Sunday, February 8, 2009

Learning from Prime Minister Aso's Mistakes 麻生首相, 有難う御座います!

(麻生首相and his disquieting への字smile)

Here's a list of the errors that Prime Minister Aso has made in speeches (so far) that everyone is jumping all over him about. I had been wondering what exactly the errors were, but few people I know could remember what they were, or what exactly he got wrong, so I tracked them down in case anyone is interested. Good excuse for learning some new words!



1. Rare beast!

Apparently, in describing Japan's "esteemed" or "valued" relationship with Russia, he meant to use the term 珍重 【ちんちょう】 (n,vs) prize; value highly...but instead said 珍獣 【ちんじゅう】 (n) rare (or peculiar) animal.

2. Choice of The Penis Generation

He meant to use the term 団塊世代 【だんかいせだい】 (n) the babyboomers; the baby boom generation (literally, the "lump/node generation")...but instead of saying "daikai" he said "daikon" which is the word for "phallus" 男根 【だんこん】. Freudian slip?

3. Unprecedunted!

In seeing the term 未曾有 meaning "unprecedented" or "unheard of" he read it as みそゆ...which sounds like "味噌" (miso) and "湯" (yu = hot water)... but it's supposed to be pronounced 【みそう】 or 【みぞう】. In my book, this one is an understandable slip, given that the yomi for 有 is rarely just う, but to a lot of my Japanese coworkers, this was unforgiveable. In fact, at the Administrative Training for Japanese bureaucrats that I attended a couple months ago, a speaker intentionally mispronounced this word, and got a big laugh from the audience (one of the only ones in 2 weeks...). It seems that the sentiment is that government officials are supposed to be highly educated, and slips like these undermine the public's confidence. But I suppose making fun of him for these slips is a proxy for critcizing him b/c he's so ineffectual in more important ways, thereby perpetuating his inability to be taken seriously.

4. So Complexificated!

He read the word 繁雑 meaning "complex; intricate" as 【ひんざつ】...but it's supposed to be pronounced【はんざつ】. As a result it wound up sounding like "frequent and complicated". I'm guessing that in his head, he inadvertently saw the kanji for 繁 and associated it with 頻繁 【ひんぱん】 (adj-na) frequent; incessant, and transposed the yomi. Who knows? I'm just glad b/c I learned a new word from his gaffe!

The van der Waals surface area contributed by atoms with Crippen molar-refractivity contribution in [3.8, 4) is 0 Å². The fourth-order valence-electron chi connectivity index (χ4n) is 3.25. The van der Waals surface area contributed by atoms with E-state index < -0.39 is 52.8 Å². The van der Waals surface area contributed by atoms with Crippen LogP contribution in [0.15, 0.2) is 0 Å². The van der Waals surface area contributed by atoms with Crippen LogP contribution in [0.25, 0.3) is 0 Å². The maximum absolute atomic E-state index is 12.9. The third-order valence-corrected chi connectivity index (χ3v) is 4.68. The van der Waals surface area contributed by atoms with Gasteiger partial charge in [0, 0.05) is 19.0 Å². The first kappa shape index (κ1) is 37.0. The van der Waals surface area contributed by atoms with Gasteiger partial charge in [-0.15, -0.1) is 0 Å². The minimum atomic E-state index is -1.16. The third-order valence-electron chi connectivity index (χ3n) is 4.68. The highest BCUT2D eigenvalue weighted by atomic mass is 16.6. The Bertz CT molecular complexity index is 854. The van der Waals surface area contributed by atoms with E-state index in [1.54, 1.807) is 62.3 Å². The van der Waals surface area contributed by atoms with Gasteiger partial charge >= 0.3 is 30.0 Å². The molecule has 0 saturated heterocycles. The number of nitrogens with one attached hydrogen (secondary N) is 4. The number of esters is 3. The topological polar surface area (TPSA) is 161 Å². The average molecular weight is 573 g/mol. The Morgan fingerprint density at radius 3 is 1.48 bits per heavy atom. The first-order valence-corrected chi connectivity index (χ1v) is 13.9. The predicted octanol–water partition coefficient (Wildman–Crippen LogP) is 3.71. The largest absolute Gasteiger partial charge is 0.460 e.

5. Down in the Dumps

Instead of pronouncing 低迷 meaning sluggish as 【ていめい】, he said 【ていまい】. I guess that he was thinking of the 迷 in 迷子 【まいご】 (n) lost (stray) child. This one really surprised one of my coworkers b/c she said it's not an uncommon word at all. Either way: new word for Mikey!

6. Shaking the Foundations

The last one I found is when he pronounced 基盤 meaning "foundation; basis; base" as【きはん】 instead of 【きばん】. This is interesting because the "ban" doesn't seem to be a pronunciation born of necessity (like an "n" shifting to "m" before a consonant as in "nanboku" > "namboku"). There are words in Japanese that are pronounced "kihan":

軌範(P); 規範(P) 【きはん】 (n) model; standard; pattern; norm; criterion; example
羈絆 【きはん】 (n) fetters; shackles; bond; connection
帰阪 【きはん】 (n) returning to Osaka
帰帆 【きはん】 (n,vs) returning sailboat; setting sail for home port

All great words...especially "returning to Osaka"! So instead of criticizing Aso for his screw-ups, as my Japanese coworkers like to do, I should thank him for the vocabulary building!

(Apparently, his blunders have revived an interest in kanji, and a book about commonly mispronounced kanji is flying off the shelves.)

*UPDATE*

Here's the latest gaffe:

Apparently, instead of pronouncing 踏襲 as【とうしゅう】 (meaning following (e.g. suit, in someone's footsteps, etc.)), he pronounced it as "ふしゅう," which sounds a lot like 腐臭 【ふしゅう】 (n) smell of something rotten; rotten smell. I'm guessing that he forgot the onyomi for 踏 ("tou") and remembered only the kunyomi, which is "fumu" (to step). I had never seen the word 踏襲 before, so thanks again, PM Aso!

(You'd think that by now he'd start reading his speeches before reading them in public, or at least have his staff put furigana on the teleprompter!)

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